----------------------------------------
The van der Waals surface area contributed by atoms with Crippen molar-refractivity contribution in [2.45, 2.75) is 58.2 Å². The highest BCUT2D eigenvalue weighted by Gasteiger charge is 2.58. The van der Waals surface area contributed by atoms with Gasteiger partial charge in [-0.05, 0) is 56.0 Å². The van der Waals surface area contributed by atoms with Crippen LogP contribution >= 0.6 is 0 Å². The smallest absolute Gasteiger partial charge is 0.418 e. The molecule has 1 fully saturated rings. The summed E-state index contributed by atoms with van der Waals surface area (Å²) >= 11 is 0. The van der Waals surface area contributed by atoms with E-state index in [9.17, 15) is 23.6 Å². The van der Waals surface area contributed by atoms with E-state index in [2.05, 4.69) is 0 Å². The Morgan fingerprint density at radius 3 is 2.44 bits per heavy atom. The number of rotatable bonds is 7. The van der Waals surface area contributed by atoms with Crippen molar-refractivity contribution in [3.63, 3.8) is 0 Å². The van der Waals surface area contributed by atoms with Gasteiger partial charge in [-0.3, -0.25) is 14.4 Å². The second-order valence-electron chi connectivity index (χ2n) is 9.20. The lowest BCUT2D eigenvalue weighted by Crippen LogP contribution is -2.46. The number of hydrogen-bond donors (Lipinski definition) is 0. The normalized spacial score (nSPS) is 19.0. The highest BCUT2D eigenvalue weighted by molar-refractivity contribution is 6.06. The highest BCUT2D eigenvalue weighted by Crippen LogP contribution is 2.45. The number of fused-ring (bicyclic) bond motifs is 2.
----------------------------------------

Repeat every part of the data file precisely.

The van der Waals surface area contributed by atoms with Crippen molar-refractivity contribution in [2.45, 2.75) is 58.2 Å². The highest BCUT2D eigenvalue weighted by Gasteiger charge is 2.58. The van der Waals surface area contributed by atoms with Gasteiger partial charge in [-0.05, 0) is 56.0 Å². The van der Waals surface area contributed by atoms with Crippen LogP contribution >= 0.6 is 0 Å². The smallest absolute Gasteiger partial charge is 0.418 e. The molecule has 1 fully saturated rings. The summed E-state index contributed by atoms with van der Waals surface area (Å²) >= 11 is 0. The van der Waals surface area contributed by atoms with E-state index in [9.17, 15) is 23.6 Å². The van der Waals surface area contributed by atoms with E-state index in [2.05, 4.69) is 0 Å². The Morgan fingerprint density at radius 3 is 2.44 bits per heavy atom. The number of rotatable bonds is 7. The van der Waals surface area contributed by atoms with Crippen molar-refractivity contribution in [3.63, 3.8) is 0 Å². The van der Waals surface area contributed by atoms with Gasteiger partial charge in [-0.3, -0.25) is 14.4 Å². The second-order valence-electron chi connectivity index (χ2n) is 9.20. The lowest BCUT2D eigenvalue weighted by Crippen LogP contribution is -2.46. The number of hydrogen-bond donors (Lipinski definition) is 0. The normalized spacial score (nSPS) is 19.0. The highest BCUT2D eigenvalue weighted by molar-refractivity contribution is 6.06. The highest BCUT2D eigenvalue weighted by Crippen LogP contribution is 2.45. The number of fused-ring (bicyclic) bond motifs is 2.